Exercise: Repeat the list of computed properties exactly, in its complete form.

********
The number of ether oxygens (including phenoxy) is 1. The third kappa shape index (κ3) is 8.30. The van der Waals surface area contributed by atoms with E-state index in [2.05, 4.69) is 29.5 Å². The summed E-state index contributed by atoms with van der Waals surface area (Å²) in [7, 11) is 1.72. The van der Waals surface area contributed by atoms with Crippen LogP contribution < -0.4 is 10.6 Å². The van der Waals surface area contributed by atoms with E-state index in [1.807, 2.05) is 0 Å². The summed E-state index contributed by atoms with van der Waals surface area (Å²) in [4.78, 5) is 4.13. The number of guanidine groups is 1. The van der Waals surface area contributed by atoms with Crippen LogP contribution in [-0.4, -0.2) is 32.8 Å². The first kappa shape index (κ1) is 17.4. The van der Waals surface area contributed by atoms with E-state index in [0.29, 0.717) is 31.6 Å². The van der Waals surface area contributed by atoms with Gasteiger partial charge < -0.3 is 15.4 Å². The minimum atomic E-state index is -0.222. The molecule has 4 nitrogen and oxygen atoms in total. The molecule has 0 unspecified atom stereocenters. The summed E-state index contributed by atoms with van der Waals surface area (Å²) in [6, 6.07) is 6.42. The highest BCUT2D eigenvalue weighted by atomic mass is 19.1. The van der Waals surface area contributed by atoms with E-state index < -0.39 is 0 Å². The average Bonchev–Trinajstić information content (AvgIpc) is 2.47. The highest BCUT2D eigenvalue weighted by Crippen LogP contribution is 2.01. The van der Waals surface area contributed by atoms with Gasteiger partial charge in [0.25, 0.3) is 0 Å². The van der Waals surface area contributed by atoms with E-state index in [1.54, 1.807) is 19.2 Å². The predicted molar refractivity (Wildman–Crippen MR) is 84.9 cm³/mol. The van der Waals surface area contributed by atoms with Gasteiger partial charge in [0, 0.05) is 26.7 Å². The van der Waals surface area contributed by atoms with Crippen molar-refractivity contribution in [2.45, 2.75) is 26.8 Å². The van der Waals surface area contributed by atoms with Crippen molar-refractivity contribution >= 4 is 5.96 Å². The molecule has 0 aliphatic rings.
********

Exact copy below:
The number of ether oxygens (including phenoxy) is 1. The third kappa shape index (κ3) is 8.30. The van der Waals surface area contributed by atoms with E-state index in [2.05, 4.69) is 29.5 Å². The summed E-state index contributed by atoms with van der Waals surface area (Å²) in [7, 11) is 1.72. The van der Waals surface area contributed by atoms with Crippen LogP contribution < -0.4 is 10.6 Å². The van der Waals surface area contributed by atoms with E-state index in [1.807, 2.05) is 0 Å². The summed E-state index contributed by atoms with van der Waals surface area (Å²) in [4.78, 5) is 4.13. The number of guanidine groups is 1. The van der Waals surface area contributed by atoms with Crippen LogP contribution in [-0.4, -0.2) is 32.8 Å². The first kappa shape index (κ1) is 17.4. The van der Waals surface area contributed by atoms with E-state index in [0.29, 0.717) is 31.6 Å². The van der Waals surface area contributed by atoms with Gasteiger partial charge < -0.3 is 15.4 Å². The minimum atomic E-state index is -0.222. The molecule has 4 nitrogen and oxygen atoms in total. The molecule has 0 unspecified atom stereocenters. The summed E-state index contributed by atoms with van der Waals surface area (Å²) in [6, 6.07) is 6.42. The highest BCUT2D eigenvalue weighted by atomic mass is 19.1. The van der Waals surface area contributed by atoms with E-state index < -0.39 is 0 Å². The average Bonchev–Trinajstić information content (AvgIpc) is 2.47. The highest BCUT2D eigenvalue weighted by Crippen LogP contribution is 2.01. The van der Waals surface area contributed by atoms with Gasteiger partial charge in [0.25, 0.3) is 0 Å². The van der Waals surface area contributed by atoms with E-state index in [1.54, 1.807) is 19.2 Å². The predicted molar refractivity (Wildman–Crippen MR) is 84.9 cm³/mol. The van der Waals surface area contributed by atoms with Gasteiger partial charge in [0, 0.05) is 26.7 Å². The van der Waals surface area contributed by atoms with Crippen molar-refractivity contribution in [2.45, 2.75) is 26.8 Å². The van der Waals surface area contributed by atoms with Crippen molar-refractivity contribution >= 4 is 5.96 Å². The molecule has 0 aliphatic rings.